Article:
The Twilight of the Golds


Drama / Romance

Rotten Tomatoes Critics - Rotten 43%
Rotten Tomatoes Audience - Spilled 46%
IMDb Rating 6.8 10 928


Uploaded By: FREEMAN
Downloaded 7,575 times
January 11, 2019 at 09:01 AM


Brendan Fraser as David Gold
Jennifer Beals as Suzanne Stein
Faye Dunaway as Phyllis Gold
Rosie O'Donnell as Jackie
720p.WEB 1080p.WEB
781.01 MB
23.976 fps
1hr 32 min
P/S 5 / 1
1.47 GB
23.976 fps
1hr 32 min
P/S 2 / 2

Movie Reviews

Reviewed by agategecko 6 / 10

Thought provoking

I saw this film by accident on the TV one day.

It really started me thinking, in this day of gene mapping and in-utero genetic testing becoming safer. What would happen if they did find a gene that predisposes a person to homosexuality?

Would parents get tested and what would they do about it?

This will always be a controversial issue but there are many factors at play not the least, religion, society acceptance, family pressure, and cultural influences.

How do you go if you are anti abortion but also anti gay? Okay I know in reality that someone who was anti abortion would probably not have the test but this is the kind of issues that get raised.

Today in many countries/religions homosexuality is not accepted and they are persecuted. Would you if you lived in that area want your child to go through all of that?

It would be a dilemma. I thought the film handled the issue quite well.

There was a lot of conflict as you would expect. There was the son who asked his mother that if she had known would she have had an abortion. The feeling I got was that despite the fact she said she accepted him she didn't really and would of preferred a son who was not homosexual, he was then questioning her acceptance of him, also that of his sister.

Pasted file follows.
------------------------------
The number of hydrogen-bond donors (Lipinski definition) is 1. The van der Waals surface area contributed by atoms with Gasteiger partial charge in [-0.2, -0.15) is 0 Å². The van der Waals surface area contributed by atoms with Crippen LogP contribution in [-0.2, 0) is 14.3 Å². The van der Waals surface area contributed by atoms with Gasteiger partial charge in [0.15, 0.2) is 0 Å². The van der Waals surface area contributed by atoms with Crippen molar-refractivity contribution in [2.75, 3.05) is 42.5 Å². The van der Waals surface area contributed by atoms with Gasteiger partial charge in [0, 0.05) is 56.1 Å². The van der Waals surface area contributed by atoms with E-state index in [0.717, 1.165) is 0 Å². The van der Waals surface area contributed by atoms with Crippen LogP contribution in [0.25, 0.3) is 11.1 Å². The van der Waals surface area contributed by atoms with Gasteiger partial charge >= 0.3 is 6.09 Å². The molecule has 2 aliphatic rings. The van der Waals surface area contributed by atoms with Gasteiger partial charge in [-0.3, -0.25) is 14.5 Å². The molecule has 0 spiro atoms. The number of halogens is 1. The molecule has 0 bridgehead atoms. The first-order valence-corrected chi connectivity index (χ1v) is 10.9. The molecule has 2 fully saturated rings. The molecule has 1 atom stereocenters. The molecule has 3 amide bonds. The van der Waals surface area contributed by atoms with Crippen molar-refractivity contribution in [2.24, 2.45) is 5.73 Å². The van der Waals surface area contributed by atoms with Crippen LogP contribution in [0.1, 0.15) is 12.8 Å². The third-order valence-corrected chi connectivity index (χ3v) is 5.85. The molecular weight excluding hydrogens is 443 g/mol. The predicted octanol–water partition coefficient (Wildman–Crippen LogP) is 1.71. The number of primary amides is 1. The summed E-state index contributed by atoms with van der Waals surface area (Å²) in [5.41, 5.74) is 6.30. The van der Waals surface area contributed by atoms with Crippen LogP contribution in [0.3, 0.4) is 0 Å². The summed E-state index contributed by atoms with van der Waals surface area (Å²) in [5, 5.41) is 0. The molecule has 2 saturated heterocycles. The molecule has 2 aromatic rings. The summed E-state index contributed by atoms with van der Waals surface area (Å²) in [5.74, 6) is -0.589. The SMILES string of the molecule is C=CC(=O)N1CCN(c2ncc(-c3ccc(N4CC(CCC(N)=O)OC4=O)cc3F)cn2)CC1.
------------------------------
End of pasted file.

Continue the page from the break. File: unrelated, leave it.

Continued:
I think I would of left the ending hanging to make people make their own minds up but understand this was a daytime TV movie and so had to have a feel good ending.

Reviewed by jzappa 7 / 10

Profound Material Beyond Its Production Values

This bold, worrying dramatic comedy embarks upon the concern of a thus far fictional form of genetic testing that would ascertain the sexual orientation, among other things of course, of an unborn child. When Suzanne Gold-Stein, played by the beautiful Jennifer Beals, is told by her disconcerted husband that their son is destined to be gay, she contemplates aborting the fetus, much to the pent-up rage and panic of her gay brother, a normally happy-go- lucky creative whose sexual orientation has never been completely accepted and certainly never embraced by the Gold family.

The story gallantly hits on the nature and wrongful persecution of homosexuals. Early in the story, one can hardly believe how dramatic the Gold family's reaction is when the genetic discovery is made, how they can hardly say the word "gay," something one of their own flesh and blood naturally is. It's a very scary story, one that threatens humanity with itself, knowingly projecting a nightmarish perception of what may come when we truly make a technological breakthrough that actually benefits civilization, telling a fortunate story of a mere handful of characters who learn true acceptance, and not all of them do, for it just might be hopeless to end the neverending, inexplicable prejudice that plagues our progression and co-existence.